Alex Puckett performed for the first time at an open mic when he was 17 years old.
Now three years later, he is set to perform for Nikki Giovanni at a private reception following her speech at the Kenneth J. Minnaert Center for the Arts on Feb. 20.
“I am definitely excited,” Puckett said, as he smiled from below the brim of his cap, “It’s not every day you get to perform for a poet like Nikki Giovanni.”
“An Evening with Nikki Giovanni: Poetry, Emotional Knowledge” will occur on Feb. 20 at 7:30 p.m. in the Kenneth J. Minnaert Center for the Arts. Giovanni, an influential poet and figure of the Black American community, is speaking next as part of the SPSCC Artist and Lecture Series. According to her website, Giovanni’s focus is on “the power of one has to make a difference” and is “committed to the fight for civil rights and equality.” This ties into the Artist and Lecture Series’ goal to address contemporary issues from different perspectives.
Puckett cited Giovanni as one of the poets who have influenced him the most. “She is not afraid to let the crowd hear what she has to say,” said Puckett. He said he hopes to move people with his own words in the same way as Giovanni.
“I like to let people hear what I have to say and to know that every word I say means something,” said Puckett. He plans to perform an original work called “1,000 Words”. The piece is exactly 1,000 words and details how African Americans have advanced the music industry.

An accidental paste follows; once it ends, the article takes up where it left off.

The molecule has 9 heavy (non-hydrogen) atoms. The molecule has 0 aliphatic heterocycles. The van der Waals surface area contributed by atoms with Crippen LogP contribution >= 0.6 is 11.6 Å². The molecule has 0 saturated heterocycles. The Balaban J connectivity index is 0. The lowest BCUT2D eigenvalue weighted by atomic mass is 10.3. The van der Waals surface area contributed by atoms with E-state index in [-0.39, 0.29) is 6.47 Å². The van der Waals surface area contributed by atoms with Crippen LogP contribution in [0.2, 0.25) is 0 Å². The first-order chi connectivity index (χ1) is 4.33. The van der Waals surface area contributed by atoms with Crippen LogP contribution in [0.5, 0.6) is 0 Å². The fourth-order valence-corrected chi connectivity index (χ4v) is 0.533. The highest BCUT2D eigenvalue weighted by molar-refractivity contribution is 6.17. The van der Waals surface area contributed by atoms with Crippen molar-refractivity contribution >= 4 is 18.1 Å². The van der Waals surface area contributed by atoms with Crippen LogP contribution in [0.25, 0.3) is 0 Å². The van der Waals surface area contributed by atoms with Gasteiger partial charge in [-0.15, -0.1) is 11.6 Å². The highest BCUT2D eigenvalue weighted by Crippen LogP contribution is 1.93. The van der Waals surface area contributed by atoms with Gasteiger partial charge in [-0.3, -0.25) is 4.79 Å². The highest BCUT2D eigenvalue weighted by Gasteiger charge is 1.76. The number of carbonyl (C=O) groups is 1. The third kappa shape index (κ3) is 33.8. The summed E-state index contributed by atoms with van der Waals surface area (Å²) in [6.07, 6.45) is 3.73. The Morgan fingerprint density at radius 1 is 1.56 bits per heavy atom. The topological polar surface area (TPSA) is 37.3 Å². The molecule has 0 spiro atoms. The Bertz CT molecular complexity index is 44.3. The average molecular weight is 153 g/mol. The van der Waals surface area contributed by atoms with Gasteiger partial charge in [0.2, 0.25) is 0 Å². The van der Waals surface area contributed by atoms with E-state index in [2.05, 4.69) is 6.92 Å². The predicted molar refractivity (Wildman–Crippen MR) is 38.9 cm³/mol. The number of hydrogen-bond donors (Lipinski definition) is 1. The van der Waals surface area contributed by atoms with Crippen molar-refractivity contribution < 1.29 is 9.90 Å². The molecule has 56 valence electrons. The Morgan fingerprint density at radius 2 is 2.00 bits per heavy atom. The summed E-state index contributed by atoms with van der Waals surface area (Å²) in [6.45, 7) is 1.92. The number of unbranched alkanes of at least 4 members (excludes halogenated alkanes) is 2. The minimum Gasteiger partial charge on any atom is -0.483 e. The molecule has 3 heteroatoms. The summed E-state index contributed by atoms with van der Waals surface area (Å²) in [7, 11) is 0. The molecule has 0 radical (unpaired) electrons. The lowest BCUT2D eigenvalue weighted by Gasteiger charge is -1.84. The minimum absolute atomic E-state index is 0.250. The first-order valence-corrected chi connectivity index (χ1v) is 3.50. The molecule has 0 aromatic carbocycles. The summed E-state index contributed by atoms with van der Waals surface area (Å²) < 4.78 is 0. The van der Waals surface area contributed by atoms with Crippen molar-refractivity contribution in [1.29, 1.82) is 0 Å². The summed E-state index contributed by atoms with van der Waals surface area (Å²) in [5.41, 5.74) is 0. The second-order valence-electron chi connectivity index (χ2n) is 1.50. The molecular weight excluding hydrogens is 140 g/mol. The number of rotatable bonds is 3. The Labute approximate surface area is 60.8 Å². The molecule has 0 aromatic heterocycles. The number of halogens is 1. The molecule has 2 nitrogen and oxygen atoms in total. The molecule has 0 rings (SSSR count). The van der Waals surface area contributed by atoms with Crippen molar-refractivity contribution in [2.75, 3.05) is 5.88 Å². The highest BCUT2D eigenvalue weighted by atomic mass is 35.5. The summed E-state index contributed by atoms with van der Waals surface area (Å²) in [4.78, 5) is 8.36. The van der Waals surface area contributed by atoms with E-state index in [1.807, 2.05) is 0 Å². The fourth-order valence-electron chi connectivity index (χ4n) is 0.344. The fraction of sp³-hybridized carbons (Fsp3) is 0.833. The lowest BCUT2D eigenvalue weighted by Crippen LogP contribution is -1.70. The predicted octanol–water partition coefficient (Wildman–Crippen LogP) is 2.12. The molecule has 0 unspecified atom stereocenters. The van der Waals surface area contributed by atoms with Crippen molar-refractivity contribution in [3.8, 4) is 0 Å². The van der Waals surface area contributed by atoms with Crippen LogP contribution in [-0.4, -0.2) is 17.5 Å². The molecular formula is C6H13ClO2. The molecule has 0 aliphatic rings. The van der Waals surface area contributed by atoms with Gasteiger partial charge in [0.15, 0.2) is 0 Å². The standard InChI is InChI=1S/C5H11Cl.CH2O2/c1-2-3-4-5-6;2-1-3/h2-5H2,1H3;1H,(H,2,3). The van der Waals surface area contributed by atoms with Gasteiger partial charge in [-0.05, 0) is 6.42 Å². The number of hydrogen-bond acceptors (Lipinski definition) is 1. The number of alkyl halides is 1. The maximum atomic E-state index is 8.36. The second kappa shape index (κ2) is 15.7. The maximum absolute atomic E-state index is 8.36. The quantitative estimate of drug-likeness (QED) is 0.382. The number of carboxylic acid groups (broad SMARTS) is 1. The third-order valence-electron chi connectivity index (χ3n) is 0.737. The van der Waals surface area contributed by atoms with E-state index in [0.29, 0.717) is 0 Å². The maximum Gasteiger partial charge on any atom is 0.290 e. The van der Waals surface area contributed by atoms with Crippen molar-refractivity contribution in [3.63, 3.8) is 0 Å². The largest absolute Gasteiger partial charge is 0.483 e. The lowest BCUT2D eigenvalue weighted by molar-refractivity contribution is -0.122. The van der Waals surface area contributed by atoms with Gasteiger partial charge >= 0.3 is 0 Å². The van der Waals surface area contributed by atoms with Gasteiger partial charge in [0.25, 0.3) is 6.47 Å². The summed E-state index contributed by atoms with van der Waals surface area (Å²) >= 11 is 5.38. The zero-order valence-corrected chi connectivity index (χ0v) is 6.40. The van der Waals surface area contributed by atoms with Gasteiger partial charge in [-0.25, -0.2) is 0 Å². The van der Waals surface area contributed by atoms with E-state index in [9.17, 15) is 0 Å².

“I only remember being really nervous that first time three years ago, but only for a brief second,” Puckett said, “Then I just stopped being nervous and started believing in what I was saying.”
He described the feeling of when he performs as “being in the zone,” and how it’s just him and his words, making it impossible to forget them. “I know what I write down,” said Puckett, “What I write down impacted my life and it’s not just something I would forget.”
He talked about the most definitive moment in his life of when he first started to write. “Before poetry, before rap, I didn’t know where my life was headed or what I could do,” said Puckett, “This is a gift and I want to use it to my advantage for the future.”
However, poetry has not always been easy for Puckett. When he first started, he had trouble getting his emotions on paper due to his contradicting image of what a man was supposed to be. Mainly, that they weren’t supposed to show what they were feeling. But now, poetry has changed that image for Puckett. He feels that it is acceptable and even encouraged now for him to express himself artistically.
“When I spit a flow that expresses every emotion I’ve been through, I don’t get boos,” Puckett paused as he searched for his words, “I get people telling me to keep doing what I’m doing.”
Amongst his biggest supporters is his family, who he describes as “the most interesting people you have ever met.” He draws inspiration from his family, and in return they encourage him to pursue his goal of changing the world.